Commentary

Even Summitt's excited over dunks

Updated: July 20, 2009, 2:54 AM ET
By Nancy Lieberman | Special to ESPN.com

While the rest of the country reacted with Oohs and Aahs over Candace Parker's one-handed dunk on a breakaway just six minutes into Tennessee's rout of Army on Sunday, Pat Summitt wasn't nearly as impressed.

Candace Parker
AP/Steve HelberCandace Parker is the first woman to dunk in the NCAA Tournament and fifth overall to throw one down in the women's game.

Yes, the Tennessee coach was happy for Parker, the redshirt freshman who had missed her only other attempt 24 days ago in an SEC game against Auburn. But Summitt was more worried about Parker's health.

"I've seen her do that [dunk] a million times in practice," Summitt said during a phone interview Sunday. "I was just relieved she didn't get hurt."

But when Parker dunked again in the second half -- this time on a give-and-go with Nicky Anosike along the baseline -- Summitt finally succumbed to the excitement, though the coach admits it took awhile to sink in.

"You know, I was focused and I was coaching, and maybe for me, I just didn't understand it for a minute," Summitt said. "When somebody told me they broke into an NBA game [on ABC] to show highlights of Candace dunking, I understood the significance of it.

"The baseline dunk was amazing. Candace is excited. I'm excited."

Excited? Pat Summitt? The coach who gets giddy about defense and rebounding, but never focuses so closely on the trees making up the forest that she loses sight of her path.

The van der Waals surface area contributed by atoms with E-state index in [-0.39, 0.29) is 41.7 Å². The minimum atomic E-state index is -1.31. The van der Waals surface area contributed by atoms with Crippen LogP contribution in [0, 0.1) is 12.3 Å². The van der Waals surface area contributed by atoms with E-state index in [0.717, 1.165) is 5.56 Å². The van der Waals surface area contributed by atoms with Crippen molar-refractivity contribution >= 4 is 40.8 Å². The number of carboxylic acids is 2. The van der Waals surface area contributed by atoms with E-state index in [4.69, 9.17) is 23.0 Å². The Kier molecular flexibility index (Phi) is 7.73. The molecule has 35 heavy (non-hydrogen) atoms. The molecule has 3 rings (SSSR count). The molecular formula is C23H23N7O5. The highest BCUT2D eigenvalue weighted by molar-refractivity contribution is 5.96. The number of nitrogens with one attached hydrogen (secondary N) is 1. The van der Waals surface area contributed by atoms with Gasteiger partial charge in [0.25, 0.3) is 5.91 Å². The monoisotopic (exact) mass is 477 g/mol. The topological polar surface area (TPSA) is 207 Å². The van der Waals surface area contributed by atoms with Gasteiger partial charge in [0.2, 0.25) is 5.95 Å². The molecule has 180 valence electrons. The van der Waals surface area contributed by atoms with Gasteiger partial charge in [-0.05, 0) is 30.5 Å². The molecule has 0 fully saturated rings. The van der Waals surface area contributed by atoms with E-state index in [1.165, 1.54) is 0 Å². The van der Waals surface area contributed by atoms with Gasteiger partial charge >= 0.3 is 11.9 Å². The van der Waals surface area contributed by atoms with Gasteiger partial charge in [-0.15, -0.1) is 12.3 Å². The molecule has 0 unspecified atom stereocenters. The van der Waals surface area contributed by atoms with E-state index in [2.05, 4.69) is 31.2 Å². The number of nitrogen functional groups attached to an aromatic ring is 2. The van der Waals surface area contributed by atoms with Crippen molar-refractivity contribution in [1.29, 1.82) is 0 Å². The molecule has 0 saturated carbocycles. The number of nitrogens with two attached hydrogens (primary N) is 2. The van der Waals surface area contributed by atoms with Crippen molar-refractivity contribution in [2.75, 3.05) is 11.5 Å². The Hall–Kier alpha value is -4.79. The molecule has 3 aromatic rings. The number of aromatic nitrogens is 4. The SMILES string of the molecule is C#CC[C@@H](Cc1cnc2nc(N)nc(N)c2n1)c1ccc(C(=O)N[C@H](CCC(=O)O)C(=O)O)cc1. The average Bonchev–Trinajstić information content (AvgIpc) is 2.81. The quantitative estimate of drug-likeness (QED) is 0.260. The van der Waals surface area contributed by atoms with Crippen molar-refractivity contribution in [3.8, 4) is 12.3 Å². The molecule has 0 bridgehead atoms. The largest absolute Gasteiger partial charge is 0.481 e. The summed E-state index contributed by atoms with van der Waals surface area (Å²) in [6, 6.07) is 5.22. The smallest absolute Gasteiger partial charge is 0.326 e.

"Candace's game is a history changer," Summitt added. "There have been people in sports, in our game, who actually change the game. Cheryl Miller changed the game. Diana Taurasi changed the game. Candace is changing the game."

Summitt said she has seen a difference in Parker since the end of the regular season -- "there's more dimension in her game" -- and that the 6-foot-4 phenom who can play all five positions has elevated both her play and intensity.

And of course, Summitt is quick to point out that the dunk only goes so far.

"For everything the dunk is and was, it's the least-skilled thing that Candace Parker can do," Summitt said.

Nancy Lieberman, an ESPN analyst and Hall of Famer, is a regular contributor to ESPN.com's women's basketball coverage. Contact her at www.nancylieberman.com.

Nancy Lieberman

Basketball analyst / Writer
Nancy Lieberman, one of the most recognized individuals in women's basketball, is a men's and women's basketball analyst for ESPN. She works on ESPN and ESPN2's coverage of men's and women's college basketball, plus the WNBA and writes for ESPN.com.

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